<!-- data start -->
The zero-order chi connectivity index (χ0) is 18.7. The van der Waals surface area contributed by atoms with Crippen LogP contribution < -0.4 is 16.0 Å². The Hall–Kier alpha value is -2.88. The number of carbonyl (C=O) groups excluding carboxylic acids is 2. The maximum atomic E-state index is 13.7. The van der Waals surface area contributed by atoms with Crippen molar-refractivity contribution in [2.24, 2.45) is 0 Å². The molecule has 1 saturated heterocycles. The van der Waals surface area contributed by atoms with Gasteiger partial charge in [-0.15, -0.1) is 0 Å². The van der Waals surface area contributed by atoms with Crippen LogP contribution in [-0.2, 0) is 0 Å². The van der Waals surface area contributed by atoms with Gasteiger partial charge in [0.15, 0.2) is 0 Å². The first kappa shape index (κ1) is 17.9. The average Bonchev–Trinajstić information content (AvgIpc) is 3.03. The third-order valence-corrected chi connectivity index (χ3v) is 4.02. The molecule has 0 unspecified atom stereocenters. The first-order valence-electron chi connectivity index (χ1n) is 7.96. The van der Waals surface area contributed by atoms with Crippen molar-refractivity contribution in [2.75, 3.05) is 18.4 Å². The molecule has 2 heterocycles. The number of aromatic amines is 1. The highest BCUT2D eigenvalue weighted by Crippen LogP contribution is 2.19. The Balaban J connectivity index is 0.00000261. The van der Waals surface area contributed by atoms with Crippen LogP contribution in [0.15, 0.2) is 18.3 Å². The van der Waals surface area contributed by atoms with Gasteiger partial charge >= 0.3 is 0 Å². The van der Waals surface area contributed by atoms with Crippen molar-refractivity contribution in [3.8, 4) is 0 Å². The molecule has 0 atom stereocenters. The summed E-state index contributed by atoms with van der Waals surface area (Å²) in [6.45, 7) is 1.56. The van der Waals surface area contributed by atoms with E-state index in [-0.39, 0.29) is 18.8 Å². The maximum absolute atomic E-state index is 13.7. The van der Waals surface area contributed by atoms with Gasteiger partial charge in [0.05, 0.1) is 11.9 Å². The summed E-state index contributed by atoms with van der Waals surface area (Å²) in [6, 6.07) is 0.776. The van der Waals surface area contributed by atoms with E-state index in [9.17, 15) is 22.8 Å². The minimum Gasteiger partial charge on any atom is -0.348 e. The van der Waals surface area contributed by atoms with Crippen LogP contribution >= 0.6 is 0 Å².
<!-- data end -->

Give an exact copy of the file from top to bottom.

The zero-order chi connectivity index (χ0) is 18.7. The van der Waals surface area contributed by atoms with Crippen LogP contribution < -0.4 is 16.0 Å². The Hall–Kier alpha value is -2.88. The number of carbonyl (C=O) groups excluding carboxylic acids is 2. The maximum atomic E-state index is 13.7. The van der Waals surface area contributed by atoms with Crippen molar-refractivity contribution in [2.24, 2.45) is 0 Å². The molecule has 1 saturated heterocycles. The van der Waals surface area contributed by atoms with Gasteiger partial charge in [-0.15, -0.1) is 0 Å². The van der Waals surface area contributed by atoms with Crippen LogP contribution in [-0.2, 0) is 0 Å². The van der Waals surface area contributed by atoms with Gasteiger partial charge in [0.15, 0.2) is 0 Å². The first kappa shape index (κ1) is 17.9. The average Bonchev–Trinajstić information content (AvgIpc) is 3.03. The third-order valence-corrected chi connectivity index (χ3v) is 4.02. The molecule has 0 unspecified atom stereocenters. The first-order valence-electron chi connectivity index (χ1n) is 7.96. The van der Waals surface area contributed by atoms with Crippen molar-refractivity contribution in [2.75, 3.05) is 18.4 Å². The molecule has 2 heterocycles. The number of aromatic amines is 1. The highest BCUT2D eigenvalue weighted by Crippen LogP contribution is 2.19. The Balaban J connectivity index is 0.00000261. The van der Waals surface area contributed by atoms with Crippen LogP contribution in [0.15, 0.2) is 18.3 Å². The van der Waals surface area contributed by atoms with Gasteiger partial charge >= 0.3 is 0 Å². The van der Waals surface area contributed by atoms with Crippen molar-refractivity contribution in [3.8, 4) is 0 Å². The molecule has 0 atom stereocenters. The summed E-state index contributed by atoms with van der Waals surface area (Å²) in [6.45, 7) is 1.56. The van der Waals surface area contributed by atoms with E-state index in [-0.39, 0.29) is 18.8 Å². The maximum absolute atomic E-state index is 13.7. The van der Waals surface area contributed by atoms with Gasteiger partial charge in [0.05, 0.1) is 11.9 Å². The summed E-state index contributed by atoms with van der Waals surface area (Å²) in [6, 6.07) is 0.776. The van der Waals surface area contributed by atoms with E-state index in [9.17, 15) is 22.8 Å². The minimum Gasteiger partial charge on any atom is -0.348 e. The van der Waals surface area contributed by atoms with Crippen LogP contribution >= 0.6 is 0 Å².